f.26b' East of Melmundee, Affghanisthan, May 6th, 1842.'
Artist: Boyd, George (1800-1850)
Medium: Pencil on paper
Pencil drawing near Mel Manda by George Boyd (1800-1850), dated 6th May 1842. This is one of 95 drawings (90 folios), chiefly of landscapes and monuments in the Deccan, West India and Afghanistan made between 1821 and 1844. Boyd served in the Bombay Infantry from 1820 to 1850 and was mainly employed in survey work. From 1822 to 1831 he was in the Deccan and Satara; in 1835 he was on survey in Kathiawar; and in 1839 he was making road surveys in Sind. He was mentioned in dispatches during the war in Afghanistan in 1840 and in 1842 he worked on a survey between Quetta and Kalat.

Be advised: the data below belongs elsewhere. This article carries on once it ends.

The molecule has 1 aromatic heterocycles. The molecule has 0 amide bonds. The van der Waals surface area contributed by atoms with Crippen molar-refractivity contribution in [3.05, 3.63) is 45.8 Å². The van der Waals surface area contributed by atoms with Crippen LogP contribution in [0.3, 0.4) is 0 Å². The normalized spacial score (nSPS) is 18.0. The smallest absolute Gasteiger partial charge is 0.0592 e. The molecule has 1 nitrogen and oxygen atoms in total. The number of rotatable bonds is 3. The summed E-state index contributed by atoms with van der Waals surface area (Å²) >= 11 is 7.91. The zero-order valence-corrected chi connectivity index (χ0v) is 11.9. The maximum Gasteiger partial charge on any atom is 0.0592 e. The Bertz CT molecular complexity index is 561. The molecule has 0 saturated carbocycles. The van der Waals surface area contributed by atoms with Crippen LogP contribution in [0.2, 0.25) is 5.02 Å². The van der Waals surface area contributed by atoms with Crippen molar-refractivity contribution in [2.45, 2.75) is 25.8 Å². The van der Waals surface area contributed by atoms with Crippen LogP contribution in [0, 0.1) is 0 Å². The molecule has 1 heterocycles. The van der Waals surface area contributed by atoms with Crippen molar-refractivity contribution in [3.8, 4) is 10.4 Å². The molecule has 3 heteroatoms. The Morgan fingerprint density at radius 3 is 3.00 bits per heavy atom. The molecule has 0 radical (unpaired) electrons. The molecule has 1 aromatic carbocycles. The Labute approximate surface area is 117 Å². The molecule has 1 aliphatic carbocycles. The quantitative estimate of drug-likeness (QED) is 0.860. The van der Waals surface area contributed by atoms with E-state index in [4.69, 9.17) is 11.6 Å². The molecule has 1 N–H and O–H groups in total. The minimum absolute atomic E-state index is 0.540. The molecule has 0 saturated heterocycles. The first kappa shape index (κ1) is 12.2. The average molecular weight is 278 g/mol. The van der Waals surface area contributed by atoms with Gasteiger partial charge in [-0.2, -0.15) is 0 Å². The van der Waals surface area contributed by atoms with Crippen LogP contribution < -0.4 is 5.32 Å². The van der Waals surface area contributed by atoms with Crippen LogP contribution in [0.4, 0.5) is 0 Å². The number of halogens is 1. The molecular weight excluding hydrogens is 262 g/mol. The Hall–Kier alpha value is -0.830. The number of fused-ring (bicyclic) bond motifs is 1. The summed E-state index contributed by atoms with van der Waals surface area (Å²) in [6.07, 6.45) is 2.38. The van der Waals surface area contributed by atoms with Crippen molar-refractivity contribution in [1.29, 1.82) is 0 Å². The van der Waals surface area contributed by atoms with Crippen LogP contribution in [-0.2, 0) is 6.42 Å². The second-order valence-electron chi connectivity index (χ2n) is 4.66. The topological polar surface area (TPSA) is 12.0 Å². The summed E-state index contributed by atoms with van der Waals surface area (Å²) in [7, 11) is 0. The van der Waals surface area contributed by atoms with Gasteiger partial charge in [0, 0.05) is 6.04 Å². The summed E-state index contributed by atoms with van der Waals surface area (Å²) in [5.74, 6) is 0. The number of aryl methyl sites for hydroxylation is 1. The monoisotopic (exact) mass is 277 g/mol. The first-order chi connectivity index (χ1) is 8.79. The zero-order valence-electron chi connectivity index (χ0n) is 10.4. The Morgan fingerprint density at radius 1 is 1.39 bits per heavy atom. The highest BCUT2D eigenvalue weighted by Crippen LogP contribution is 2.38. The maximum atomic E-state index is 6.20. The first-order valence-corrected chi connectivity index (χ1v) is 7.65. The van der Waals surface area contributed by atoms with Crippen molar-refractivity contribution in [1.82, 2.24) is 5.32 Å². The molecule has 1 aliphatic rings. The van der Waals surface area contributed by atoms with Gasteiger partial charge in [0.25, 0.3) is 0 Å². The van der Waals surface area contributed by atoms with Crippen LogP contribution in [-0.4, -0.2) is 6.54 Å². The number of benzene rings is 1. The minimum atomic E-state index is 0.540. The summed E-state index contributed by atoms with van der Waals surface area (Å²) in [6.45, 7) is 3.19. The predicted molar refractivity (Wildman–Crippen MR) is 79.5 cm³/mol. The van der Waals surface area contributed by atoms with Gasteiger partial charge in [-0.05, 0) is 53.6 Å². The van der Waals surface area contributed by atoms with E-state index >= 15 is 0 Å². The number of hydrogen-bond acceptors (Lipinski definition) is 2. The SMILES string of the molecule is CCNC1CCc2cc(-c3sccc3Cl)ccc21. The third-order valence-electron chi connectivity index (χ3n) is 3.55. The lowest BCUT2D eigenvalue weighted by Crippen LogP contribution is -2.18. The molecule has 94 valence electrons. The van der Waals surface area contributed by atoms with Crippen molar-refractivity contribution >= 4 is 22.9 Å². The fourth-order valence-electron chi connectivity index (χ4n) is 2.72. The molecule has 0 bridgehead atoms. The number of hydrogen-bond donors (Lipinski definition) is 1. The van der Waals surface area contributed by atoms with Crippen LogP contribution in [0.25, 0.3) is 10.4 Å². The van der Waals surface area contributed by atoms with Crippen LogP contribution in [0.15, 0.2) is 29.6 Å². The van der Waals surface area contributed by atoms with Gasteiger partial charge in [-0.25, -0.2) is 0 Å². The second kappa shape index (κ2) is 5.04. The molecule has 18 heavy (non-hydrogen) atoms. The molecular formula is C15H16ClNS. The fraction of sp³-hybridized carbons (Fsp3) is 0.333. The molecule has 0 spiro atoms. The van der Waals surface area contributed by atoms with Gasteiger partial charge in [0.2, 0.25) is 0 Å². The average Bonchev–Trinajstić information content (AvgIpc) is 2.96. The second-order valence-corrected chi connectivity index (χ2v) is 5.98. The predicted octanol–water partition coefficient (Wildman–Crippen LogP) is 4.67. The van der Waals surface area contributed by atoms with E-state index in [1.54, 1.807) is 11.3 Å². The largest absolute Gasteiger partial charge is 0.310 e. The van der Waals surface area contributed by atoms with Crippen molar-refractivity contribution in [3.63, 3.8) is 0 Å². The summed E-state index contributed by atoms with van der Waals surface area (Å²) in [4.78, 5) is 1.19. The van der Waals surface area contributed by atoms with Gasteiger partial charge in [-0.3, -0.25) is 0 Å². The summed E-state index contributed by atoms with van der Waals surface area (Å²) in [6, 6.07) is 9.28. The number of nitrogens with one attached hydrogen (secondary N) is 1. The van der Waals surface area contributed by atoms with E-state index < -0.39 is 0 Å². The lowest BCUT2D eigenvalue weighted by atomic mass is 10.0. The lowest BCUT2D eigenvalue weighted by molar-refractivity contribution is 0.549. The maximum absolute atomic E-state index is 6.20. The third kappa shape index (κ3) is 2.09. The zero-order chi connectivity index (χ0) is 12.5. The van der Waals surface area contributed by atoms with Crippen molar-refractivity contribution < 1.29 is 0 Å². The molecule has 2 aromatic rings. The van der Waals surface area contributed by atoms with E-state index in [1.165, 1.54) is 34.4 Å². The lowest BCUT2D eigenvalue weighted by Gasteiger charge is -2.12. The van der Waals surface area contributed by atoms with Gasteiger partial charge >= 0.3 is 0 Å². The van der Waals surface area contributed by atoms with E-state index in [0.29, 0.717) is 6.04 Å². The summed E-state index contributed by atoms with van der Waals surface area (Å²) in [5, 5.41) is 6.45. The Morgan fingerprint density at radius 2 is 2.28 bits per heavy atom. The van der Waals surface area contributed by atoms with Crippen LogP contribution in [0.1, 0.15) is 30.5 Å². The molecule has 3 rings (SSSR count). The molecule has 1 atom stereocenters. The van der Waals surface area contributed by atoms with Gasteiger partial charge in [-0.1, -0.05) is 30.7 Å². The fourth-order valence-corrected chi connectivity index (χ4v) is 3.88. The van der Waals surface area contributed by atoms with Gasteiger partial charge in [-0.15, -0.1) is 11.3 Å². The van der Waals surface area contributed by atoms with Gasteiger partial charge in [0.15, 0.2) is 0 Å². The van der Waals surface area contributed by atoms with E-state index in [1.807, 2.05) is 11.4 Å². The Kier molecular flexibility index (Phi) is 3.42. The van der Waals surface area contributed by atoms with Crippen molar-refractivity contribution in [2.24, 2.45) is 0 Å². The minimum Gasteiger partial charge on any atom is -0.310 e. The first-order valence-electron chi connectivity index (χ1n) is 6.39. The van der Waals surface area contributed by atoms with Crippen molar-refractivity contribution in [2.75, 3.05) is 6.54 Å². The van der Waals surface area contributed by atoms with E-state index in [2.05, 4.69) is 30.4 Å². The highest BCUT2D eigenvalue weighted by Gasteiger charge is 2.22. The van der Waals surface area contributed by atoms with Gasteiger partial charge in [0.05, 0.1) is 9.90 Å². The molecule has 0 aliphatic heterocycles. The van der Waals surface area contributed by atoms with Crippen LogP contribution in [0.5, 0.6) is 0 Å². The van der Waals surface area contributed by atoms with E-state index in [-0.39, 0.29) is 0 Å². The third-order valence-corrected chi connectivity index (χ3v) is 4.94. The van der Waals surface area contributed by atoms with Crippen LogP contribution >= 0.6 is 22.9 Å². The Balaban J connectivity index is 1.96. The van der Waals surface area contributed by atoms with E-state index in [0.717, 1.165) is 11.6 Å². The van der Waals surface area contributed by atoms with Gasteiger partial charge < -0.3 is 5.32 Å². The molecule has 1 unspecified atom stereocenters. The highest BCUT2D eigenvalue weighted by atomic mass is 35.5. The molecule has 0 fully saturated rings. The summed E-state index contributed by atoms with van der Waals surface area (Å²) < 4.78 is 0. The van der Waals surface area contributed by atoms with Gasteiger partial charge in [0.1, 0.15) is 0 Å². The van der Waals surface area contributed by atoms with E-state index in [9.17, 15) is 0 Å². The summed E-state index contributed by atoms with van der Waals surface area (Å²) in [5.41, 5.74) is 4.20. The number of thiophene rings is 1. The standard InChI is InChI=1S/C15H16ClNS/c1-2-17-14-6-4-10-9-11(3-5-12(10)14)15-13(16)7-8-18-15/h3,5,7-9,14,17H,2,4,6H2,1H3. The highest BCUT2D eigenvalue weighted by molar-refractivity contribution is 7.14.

The River Mel Manda runs through the Mel, a valley around 15 miles long and 5 miles broad on the route from Chaman to Kandahar in Afghanistan. The villages in this area comprise 'kizhdis' or booths which are often covered with long, coarse, black blankets or wattle mats made of tamarisk twigs and lightly thatched over with long coarse reeds called 'nal'. Each village consists of between ten and twenty booths. The people of the valley are known as 'kakozai' and move in summer to the Samai Mountains to graze their flocks and escape the heat. The Mel Manda rises in the Hadah hills and flows in a south-westerly direction until it joins the Dori river.